Close
Current temperature in Boston - 62 °
BECOME A MEMBER
Get access to a personalized news feed, our newsletter and exclusive discounts on everything from shows to local restaurants, All for free.
Already a member? Sign in.
The Bay State Banner
BACK TO TOP
The Bay State Banner
POST AN AD SIGN IN

Trending Articles

Roxbury condos $500k and up

Roxbury celebrates cultural district designation this month

Democrats face push from left

READ PRINT EDITION

Community Call – creates a Greater Boston Young Leader Award

Kassmin Williams
Community Call – creates a Greater Boston Young Leader Award
(L-R) Caitlin Gallagher, Herbert Hall, Brooke Hilliard, Jade Rivera. Boston Collegiate Charter School Students from their Play It Forward, A Boston Community Fair event at the Parkman Bandstand on May 11th. (Photo: Carolyn Edwards)

As Boston-based nonprofit Community Call moves into its second year of working with at-risk high school students in the city, the organization has found a way to expand its focus to better serve the students in its program.

Community Call works with high school students in its Community Call Event Planning Enrichment Programs where students plan and execute community events while getting hands on training in business, leadership and making a positive difference in the community.

To further highlight the importance of community service, Community Call has created the Greater Boston Young Leader Award that will honor two young leaders: one who is at the start of their community activism and another who has already made a significant impact.

“We really thought it was important that we establish role models, so that we’re not only teaching [our students] the skills and teaching them self empowerment, but they have the opportunity to see that other people have made a difference in the community that are in their peer groups or maybe a little bit older,” Community Call executive director Carolyn Edwards said.

Edwards said the organization hopes those honored can help students envision the long-lasting impacts their own effort can have on the community.

Twenty-four award nominations were gathered from all parts of the city through three Community Call students, ONEin3Boston, various Boston foundations and the general public.

Out of the 24 nominated, Boston mayor youth council member Benjamin Haideri, 18, and executive director and founder of InnerCity Weightlifting Jonathon Feinman, 29, were chosen to receive the inaugural Greater Boston Young Leader Award.

“I think they’re both wonderful role models not just for our students but really for anybody who wants to see that as challenging as things are in the community if we really think about it and put our heart into it each of us can make a difference,” Edwards said.

Haideri was chosen to be one of 40 students to serve on the mayor’s youth council by Northeastern University, the city of Boston and the Boston Bar Association.

As a council member, he meets with Mayor Thomas Menino and other city leader to discuss youth issues and outreaches in his neighborhood to listen to his peers concerns, share information and organize community service projects.

Recently, the Roslindale resident spoke to more than 3,000 local elected officials and community leaders from across the nation requesting they recognize the importance of including young people in government.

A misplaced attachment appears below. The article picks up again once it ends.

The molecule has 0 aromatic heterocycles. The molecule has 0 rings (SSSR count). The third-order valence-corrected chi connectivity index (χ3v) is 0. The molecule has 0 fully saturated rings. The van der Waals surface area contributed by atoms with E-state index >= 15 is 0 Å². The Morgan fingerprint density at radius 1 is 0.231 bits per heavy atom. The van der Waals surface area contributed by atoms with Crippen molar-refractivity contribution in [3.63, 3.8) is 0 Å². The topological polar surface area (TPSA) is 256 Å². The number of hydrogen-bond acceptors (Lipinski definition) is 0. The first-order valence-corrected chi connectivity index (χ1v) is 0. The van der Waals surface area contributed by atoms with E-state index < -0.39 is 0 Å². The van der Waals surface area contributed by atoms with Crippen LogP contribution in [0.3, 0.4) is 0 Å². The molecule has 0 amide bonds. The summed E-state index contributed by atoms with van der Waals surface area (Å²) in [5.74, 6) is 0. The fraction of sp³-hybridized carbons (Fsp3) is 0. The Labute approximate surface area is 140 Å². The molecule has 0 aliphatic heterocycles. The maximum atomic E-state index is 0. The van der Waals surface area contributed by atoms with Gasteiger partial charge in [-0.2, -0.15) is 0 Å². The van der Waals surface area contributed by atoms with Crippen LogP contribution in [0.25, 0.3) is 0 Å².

Haideri also works with the Mayor’s Youthline program to maintain its website and create posts with youth council news.

Feinman’s work also involves working with youth.

InnerCity Weightlifting aims to work with students on a direct path to gang involvement, former and active gang members and young victims of domestic abuse and seeks deter the youth from violence by empowering them through individualized fitness goals which in turn allows them set other positive goals like finishing school and landing a job.

“He’s just really exceptional in terms of coming in and working with people who much people in society would turn their back on because they’ve already got criminal backgrounds or they’ve been involved in gangs,” Edwards said. “He has not only taken on the challenge of working with these people but he invests himself completely in their success not only in terms of job training but in terms of helping them receive their GED and getting them acclimated back into society.”

Community activist Lenny Zakim’s work inspired the award criteria, Edwards said.

Zakim who died of cancer at 46 in 1999 worked throughout the Boston area to build and grow partnerships among the city’s diverse groups.

To show the link between Zakim’s work and the work done by the two award recipients, Zakim’s son Lenny Zakim will be presenting Haideri and Feinman their awards at the sixth annual Home Sweet Home event Sept. 28.

The dessert competition organized by Edwards to benefit an area nonprofit is being held at the Cambridge Hyatt Regency.

In the past, the event has benefitted a program that provides funding for the homeless to get housing and Home Base, a state organization focused on caring for local veterans with Traumatic Brain Injury and Post Traumatic Stress Disorder.

This year, Home Sweet Home will benefit Community Call where the proceeds will pay for the event planning classes the students participate in as part of the program as well as help fund the events the students plan.

As the event approaches its sixth year and focuses on supporting a new organization, Community Call, Home Sweet Home is being restructured to reach a larger cross-section of the community, Edwards said.

In addition to the dessert competition, the event will feature music, wine tasting, a magic show and an urban art exhibit showcased by Future Alliance Boston artists.